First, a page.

Dissipation of Marital Property Defined By Court of Appeals

Judge Murphy has written an opinion in Omayaka v.Omayaka that provides Maryland Divorce Attorneys with a useful guideline in any dispute over dissipation of marital property. Prior precedent on this topic has been limited to the Court of Special Appeals. This opinion is welcome because it comes from Maryland’s highest court. Three prior postings published on the Maryland Divorce Attorney Blog describe the context in which disputes regarding dissipation can arise.

…dissipation may occur in circumstances in which the marriage is not undergoing an irreconcilable breakdown…

Dissipation has frequently been defined as occurring where one spouse uses marital property for his or her own benefit for a purpose unrelated to the marriage at a time when the marriage is undergoing an irreconcilable breakdown. In dicta, Judge Murphy provides a broader definition of dissipation pointing to opinions holding that gifts to paramours and excessive gambling losses constituted dissipation.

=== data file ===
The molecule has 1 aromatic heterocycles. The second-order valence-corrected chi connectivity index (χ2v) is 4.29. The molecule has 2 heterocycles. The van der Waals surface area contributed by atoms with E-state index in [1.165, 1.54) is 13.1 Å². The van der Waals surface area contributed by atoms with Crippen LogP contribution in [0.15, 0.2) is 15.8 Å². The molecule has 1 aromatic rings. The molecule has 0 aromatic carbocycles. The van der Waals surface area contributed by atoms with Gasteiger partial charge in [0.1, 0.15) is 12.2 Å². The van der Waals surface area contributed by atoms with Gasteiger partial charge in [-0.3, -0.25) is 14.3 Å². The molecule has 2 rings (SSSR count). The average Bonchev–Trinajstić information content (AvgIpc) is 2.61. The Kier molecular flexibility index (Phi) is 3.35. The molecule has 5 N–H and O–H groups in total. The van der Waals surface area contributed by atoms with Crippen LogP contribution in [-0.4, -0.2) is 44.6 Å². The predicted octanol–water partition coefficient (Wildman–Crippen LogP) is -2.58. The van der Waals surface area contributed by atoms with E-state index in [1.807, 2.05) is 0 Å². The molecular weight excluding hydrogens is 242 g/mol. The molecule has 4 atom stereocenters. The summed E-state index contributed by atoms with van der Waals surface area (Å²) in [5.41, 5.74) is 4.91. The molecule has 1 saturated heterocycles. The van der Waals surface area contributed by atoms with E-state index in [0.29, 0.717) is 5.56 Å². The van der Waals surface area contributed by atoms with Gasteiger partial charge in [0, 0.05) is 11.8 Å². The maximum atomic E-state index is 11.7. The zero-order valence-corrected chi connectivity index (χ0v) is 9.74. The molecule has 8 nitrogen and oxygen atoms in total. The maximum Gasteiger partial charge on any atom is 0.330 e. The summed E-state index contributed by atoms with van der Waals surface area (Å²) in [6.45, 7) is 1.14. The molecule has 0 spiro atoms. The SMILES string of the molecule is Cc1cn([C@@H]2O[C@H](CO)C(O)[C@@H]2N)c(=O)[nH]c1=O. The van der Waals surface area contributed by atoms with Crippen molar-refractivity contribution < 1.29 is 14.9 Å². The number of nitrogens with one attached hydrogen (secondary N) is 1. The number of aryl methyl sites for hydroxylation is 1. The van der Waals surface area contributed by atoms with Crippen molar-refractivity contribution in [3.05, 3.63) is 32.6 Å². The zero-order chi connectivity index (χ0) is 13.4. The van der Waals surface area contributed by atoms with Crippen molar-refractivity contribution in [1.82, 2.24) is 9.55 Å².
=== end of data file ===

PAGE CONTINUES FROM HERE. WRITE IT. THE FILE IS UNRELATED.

He concludes that dissipation may occur in circumstances in which the marriage is not undergoing an irreconcilable breakdown and/or the dissipating spouse’s principal purpose was a purpose other than “reducing the amount of funds that would be available for equitable distribution at time of divorce.” He cites Judge John F. Fader’ treatise on Maryland Family Law that dissipation occurs when marital assets are taken by one spouse without agreement by the other spouse.

The remainder of the opinion in Omayaka v.Omayka explains which party has the burden of proof, how that burden shifts and which party has the ultimate burden of persuasion. This is the subject of a companion posting on Judge Murphy’s opinion.